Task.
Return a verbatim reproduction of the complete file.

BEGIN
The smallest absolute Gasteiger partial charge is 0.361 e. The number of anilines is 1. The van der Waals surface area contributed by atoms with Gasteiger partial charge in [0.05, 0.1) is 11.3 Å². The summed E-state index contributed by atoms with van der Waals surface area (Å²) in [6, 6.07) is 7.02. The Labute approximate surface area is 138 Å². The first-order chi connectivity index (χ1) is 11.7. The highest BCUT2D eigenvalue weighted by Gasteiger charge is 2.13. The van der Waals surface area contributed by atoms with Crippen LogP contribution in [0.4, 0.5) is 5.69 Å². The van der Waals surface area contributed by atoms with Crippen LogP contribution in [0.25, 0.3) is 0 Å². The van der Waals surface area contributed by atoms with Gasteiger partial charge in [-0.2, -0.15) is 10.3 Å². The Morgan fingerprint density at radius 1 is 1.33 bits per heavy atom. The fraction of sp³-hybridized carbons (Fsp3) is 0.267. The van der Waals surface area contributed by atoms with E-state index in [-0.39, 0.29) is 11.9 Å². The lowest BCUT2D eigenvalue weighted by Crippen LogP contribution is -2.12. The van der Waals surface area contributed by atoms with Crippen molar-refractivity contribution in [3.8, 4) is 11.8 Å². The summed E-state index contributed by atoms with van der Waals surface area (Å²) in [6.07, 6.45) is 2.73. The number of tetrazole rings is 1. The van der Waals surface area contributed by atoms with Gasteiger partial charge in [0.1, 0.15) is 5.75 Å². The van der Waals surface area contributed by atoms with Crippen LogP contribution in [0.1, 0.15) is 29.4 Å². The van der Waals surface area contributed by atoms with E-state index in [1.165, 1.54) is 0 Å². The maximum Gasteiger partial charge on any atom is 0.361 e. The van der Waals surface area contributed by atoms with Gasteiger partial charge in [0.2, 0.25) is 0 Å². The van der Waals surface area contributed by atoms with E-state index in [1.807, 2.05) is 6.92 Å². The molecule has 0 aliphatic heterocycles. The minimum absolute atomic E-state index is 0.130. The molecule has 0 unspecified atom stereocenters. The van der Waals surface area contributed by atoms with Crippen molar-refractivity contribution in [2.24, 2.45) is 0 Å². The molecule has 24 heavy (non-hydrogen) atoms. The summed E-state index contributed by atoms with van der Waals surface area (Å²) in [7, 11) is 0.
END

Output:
The smallest absolute Gasteiger partial charge is 0.361 e. The number of anilines is 1. The van der Waals surface area contributed by atoms with Gasteiger partial charge in [0.05, 0.1) is 11.3 Å². The summed E-state index contributed by atoms with van der Waals surface area (Å²) in [6, 6.07) is 7.02. The Labute approximate surface area is 138 Å². The first-order chi connectivity index (χ1) is 11.7. The highest BCUT2D eigenvalue weighted by Gasteiger charge is 2.13. The van der Waals surface area contributed by atoms with Crippen LogP contribution in [0.4, 0.5) is 5.69 Å². The van der Waals surface area contributed by atoms with Crippen LogP contribution in [0.25, 0.3) is 0 Å². The van der Waals surface area contributed by atoms with Gasteiger partial charge in [-0.2, -0.15) is 10.3 Å². The Morgan fingerprint density at radius 1 is 1.33 bits per heavy atom. The fraction of sp³-hybridized carbons (Fsp3) is 0.267. The van der Waals surface area contributed by atoms with E-state index in [-0.39, 0.29) is 11.9 Å². The lowest BCUT2D eigenvalue weighted by Crippen LogP contribution is -2.12. The van der Waals surface area contributed by atoms with Crippen molar-refractivity contribution in [3.8, 4) is 11.8 Å². The summed E-state index contributed by atoms with van der Waals surface area (Å²) in [6.07, 6.45) is 2.73. The number of tetrazole rings is 1. The van der Waals surface area contributed by atoms with Gasteiger partial charge in [0.1, 0.15) is 5.75 Å². The van der Waals surface area contributed by atoms with Crippen LogP contribution in [0.1, 0.15) is 29.4 Å². The van der Waals surface area contributed by atoms with E-state index in [1.165, 1.54) is 0 Å². The maximum Gasteiger partial charge on any atom is 0.361 e. The van der Waals surface area contributed by atoms with Gasteiger partial charge in [0.2, 0.25) is 0 Å². The van der Waals surface area contributed by atoms with E-state index in [1.807, 2.05) is 6.92 Å². The molecule has 0 aliphatic heterocycles. The minimum absolute atomic E-state index is 0.130. The molecule has 0 unspecified atom stereocenters. The van der Waals surface area contributed by atoms with Crippen molar-refractivity contribution in [2.24, 2.45) is 0 Å². The molecule has 24 heavy (non-hydrogen) atoms. The summed E-state index contributed by atoms with van der Waals surface area (Å²) in [7, 11) is 0.